Jordan D. Savov, Stephen H. Gavett*, David M. Brass, Daniel L. Costa*, David A. Schwartz
    Pulmonary and Critical Care Division, Dept of Medicine ? Duke University Medical Center
    * National Health and E...

  16. Iptakalim inhibits PDGF-BB-induced human airway smooth muscle cells proliferation and migration

    SciTech Connect

    Liu, Wenrui; Kong, Hui; Zeng, Xiaoning; Wang, Jingjing; Wang, Zailiang; Yan, Xiaopei; Wang, Yanli; Xie, Weiping Wang, Hong

    2015-08-15

    Chronic airway diseases are characterized by airway remodeling which is attributed partly to the proliferation and migration of airway smooth muscle cells (ASMCs). ATP-sensitive potassium (K{sub ATP}) channels have been identified in ASMCs. Mount evidence has suggested that K{sub ATP} channel openers can reduce airway hyperresponsiveness and alleviate airway remodeling. Opening K{sup +} channels triggers K{sup +} efflux, which leading to membrane hyperpolarization, preventing Ca{sup 2+}entry through closing voltage-operated Ca{sup 2+} channels. Intracellular Ca{sup 2+} is the most important regulator of muscle contraction, cell proliferation and migration. K{sup +} efflux decreases Ca{sup 2+} influx, which consequently influences ASMCs proliferation and migration. As a K{sub ATP} channel opener, iptakalim (Ipt) has been reported to restrain the proliferation of pulmonary arterial smooth muscle cells (PASMCs) involved in vascular remodeling, while little is known about its impact on ASMCs. The present study was designed to investigate the effects of Ipt on human ASMCs and the mechanisms underlying. Results obtained from cell counting kit-8 (CCK-8), flow cytometry and 5-ethynyl-2′-deoxyuridine (EdU) incorporation showed that Ipt significantly inhibited platelet-derived growth factor (PDGF)-BB-induced ASMCs proliferation. ASMCs migration induced by PDGF-BB was also suppressed by Ipt in transwell migration and scratch assay. Besides, the phosphorylation of Ca{sup 2+}/calmodulin-dependent kinase II (CaMKII), extracellular regulated protein kinases 1/2 (ERK1/2), protein kinase B (Akt), and cyclic adenosine monophosphate (cAMP) response element binding protein (CREB) were as well alleviated by Ipt administration. Furthermore, we found that the inhibition of Ipt on the PDGF-BB-induced proliferation and migration in human ASMCs was blocked by glibenclamide (Gli), a selective K{sub ATP} channel antagonist. These findings provide a strong evidence to support that Ipt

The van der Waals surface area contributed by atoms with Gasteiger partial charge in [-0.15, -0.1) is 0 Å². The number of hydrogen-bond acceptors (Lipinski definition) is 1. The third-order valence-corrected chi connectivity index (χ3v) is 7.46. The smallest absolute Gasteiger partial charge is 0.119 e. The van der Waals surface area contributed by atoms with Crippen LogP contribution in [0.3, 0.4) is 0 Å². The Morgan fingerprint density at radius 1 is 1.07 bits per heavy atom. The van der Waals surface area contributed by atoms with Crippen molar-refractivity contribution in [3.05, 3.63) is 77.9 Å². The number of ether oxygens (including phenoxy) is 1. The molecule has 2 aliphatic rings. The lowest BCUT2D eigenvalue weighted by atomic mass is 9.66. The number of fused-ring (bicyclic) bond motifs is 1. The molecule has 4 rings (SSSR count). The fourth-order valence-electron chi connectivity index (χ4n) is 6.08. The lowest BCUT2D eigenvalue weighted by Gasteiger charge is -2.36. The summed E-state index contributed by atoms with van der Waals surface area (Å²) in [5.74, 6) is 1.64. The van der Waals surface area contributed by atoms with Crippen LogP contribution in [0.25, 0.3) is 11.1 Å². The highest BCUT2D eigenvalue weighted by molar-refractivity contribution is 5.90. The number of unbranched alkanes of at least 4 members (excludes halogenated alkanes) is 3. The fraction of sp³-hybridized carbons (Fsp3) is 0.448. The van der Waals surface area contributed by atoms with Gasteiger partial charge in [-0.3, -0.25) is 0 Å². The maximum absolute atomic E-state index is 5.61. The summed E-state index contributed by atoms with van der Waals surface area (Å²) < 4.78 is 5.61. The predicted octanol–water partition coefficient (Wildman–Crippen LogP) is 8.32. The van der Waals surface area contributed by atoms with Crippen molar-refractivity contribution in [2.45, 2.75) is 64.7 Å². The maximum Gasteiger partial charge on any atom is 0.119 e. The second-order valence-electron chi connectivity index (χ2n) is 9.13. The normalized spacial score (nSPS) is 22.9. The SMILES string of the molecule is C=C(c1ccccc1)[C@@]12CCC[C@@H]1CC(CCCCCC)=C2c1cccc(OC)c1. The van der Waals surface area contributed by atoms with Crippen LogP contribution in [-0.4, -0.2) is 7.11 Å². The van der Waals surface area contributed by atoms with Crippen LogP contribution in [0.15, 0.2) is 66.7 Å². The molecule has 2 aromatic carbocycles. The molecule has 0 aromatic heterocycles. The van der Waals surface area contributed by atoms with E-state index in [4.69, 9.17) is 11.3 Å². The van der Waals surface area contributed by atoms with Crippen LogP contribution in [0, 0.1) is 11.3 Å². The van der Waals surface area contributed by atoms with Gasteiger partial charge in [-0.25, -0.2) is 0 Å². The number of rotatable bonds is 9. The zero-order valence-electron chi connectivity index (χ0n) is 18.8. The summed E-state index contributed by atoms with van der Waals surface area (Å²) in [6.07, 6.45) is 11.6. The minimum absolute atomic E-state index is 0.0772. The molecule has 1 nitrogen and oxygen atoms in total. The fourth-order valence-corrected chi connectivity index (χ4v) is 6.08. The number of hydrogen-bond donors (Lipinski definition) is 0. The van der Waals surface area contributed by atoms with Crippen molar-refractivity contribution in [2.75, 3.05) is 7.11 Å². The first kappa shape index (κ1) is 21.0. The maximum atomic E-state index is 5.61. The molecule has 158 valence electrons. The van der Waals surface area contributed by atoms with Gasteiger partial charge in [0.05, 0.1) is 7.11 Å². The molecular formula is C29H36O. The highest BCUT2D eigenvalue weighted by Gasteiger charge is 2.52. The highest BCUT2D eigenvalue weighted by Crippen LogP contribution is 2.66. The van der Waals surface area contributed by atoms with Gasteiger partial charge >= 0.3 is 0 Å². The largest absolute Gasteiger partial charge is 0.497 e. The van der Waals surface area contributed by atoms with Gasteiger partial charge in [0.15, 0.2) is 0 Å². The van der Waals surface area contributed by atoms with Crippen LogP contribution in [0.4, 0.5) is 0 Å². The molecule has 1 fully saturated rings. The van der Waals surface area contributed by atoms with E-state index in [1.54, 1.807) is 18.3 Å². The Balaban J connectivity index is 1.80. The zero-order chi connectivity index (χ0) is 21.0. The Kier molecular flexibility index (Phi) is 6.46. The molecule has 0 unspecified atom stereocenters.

17. Vanadium pentoxide (V2O5) induced mucin production by airway epithelium

    PubMed Central

    Yu, Dongfang; Walters, Dianne M.; Zhu, Lingxiang; Lee, Pak-Kei

    2011-01-01

    Exposure to environmental pollutants has been linked to various airway diseases and disease exacerbations. Almost all chronic airway diseases such as chronic obstructive pulmonary disease and asthma are caused by complicated interactions between gene and environment. One of the major hallmarks of those diseases is airway mucus overproduction (MO). Excessive mucus causes airway obstruction and significantly increases morbidity and mortality. Metals are major components of environmental particulate matters (PM). Among them, vanadium has been suggested to play an important role in PM-induced mucin production. Vanadium pentoxide (V2O5) is the most common commercial source of vanadium, and it has been associated with occupational chronic bronchitis and asthma, both of which are MO diseases. However, the underlying mechanism is not entirely clear. In this study, we used both in vitro and in vivo models to demonstrate the robust inductions of mucin production by V2O5. Furthermore, the follow-up mechanistic study revealed a novel v-raf-1 murine leukemia viral oncogene homolog 1-IKK-NF-κB pathway that mediated V2O5-induced mucin production. Most interestingly, the reactive oxygen species and the classical mucin-inducing epidermal growth factor receptor (EGFR)-MAPK pathway appeared not to be involved in this process. Thus the V2O5-induced mucin production may represent a novel EGFR-MAPK-independent and environmental toxicant-associated MO model. Complete elucidation of the signaling pathway in this model will not only facilitate the development of the treatment for V2O5-associated occupational diseases but also advance our understanding on the EGFR-independent mucin production in other chronic airway diseases. PMID:21531775

  18. Dual p38/JNK mitogen activated protein kinase inhibitors prevent ozone-induced airway hyperreactivity in guinea pigs.

    PubMed

    Verhein, Kirsten C; Salituro, Francesco G; Ledeboer, Mark W; Fryer, Allison D; Jacoby, David B

    2013-01-01